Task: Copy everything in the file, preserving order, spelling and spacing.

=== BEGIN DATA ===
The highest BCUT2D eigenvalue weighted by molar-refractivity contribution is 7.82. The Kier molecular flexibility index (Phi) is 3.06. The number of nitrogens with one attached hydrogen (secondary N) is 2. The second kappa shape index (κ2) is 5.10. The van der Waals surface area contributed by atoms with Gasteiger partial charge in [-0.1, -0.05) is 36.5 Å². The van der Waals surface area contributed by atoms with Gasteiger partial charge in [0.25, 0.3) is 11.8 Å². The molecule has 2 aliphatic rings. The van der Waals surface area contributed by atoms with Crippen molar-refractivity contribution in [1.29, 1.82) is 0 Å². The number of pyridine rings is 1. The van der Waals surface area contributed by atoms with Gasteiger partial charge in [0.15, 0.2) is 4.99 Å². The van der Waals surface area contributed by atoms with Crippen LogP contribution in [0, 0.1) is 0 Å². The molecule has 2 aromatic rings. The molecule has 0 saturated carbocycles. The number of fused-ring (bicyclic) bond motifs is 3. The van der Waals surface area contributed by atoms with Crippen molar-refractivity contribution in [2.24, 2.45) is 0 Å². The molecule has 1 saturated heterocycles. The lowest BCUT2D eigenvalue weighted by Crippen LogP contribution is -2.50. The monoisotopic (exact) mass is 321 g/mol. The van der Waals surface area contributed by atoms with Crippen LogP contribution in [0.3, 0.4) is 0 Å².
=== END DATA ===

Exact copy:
The highest BCUT2D eigenvalue weighted by molar-refractivity contribution is 7.82. The Kier molecular flexibility index (Phi) is 3.06. The number of nitrogens with one attached hydrogen (secondary N) is 2. The second kappa shape index (κ2) is 5.10. The van der Waals surface area contributed by atoms with Gasteiger partial charge in [-0.1, -0.05) is 36.5 Å². The van der Waals surface area contributed by atoms with Gasteiger partial charge in [0.25, 0.3) is 11.8 Å². The molecule has 2 aliphatic rings. The van der Waals surface area contributed by atoms with Crippen molar-refractivity contribution in [1.29, 1.82) is 0 Å². The number of pyridine rings is 1. The van der Waals surface area contributed by atoms with Gasteiger partial charge in [0.15, 0.2) is 4.99 Å². The van der Waals surface area contributed by atoms with Crippen LogP contribution in [0, 0.1) is 0 Å². The molecule has 2 aromatic rings. The molecule has 0 saturated carbocycles. The number of fused-ring (bicyclic) bond motifs is 3. The van der Waals surface area contributed by atoms with Crippen molar-refractivity contribution in [2.24, 2.45) is 0 Å². The molecule has 1 saturated heterocycles. The lowest BCUT2D eigenvalue weighted by Crippen LogP contribution is -2.50. The monoisotopic (exact) mass is 321 g/mol. The van der Waals surface area contributed by atoms with Crippen LogP contribution in [0.3, 0.4) is 0 Å².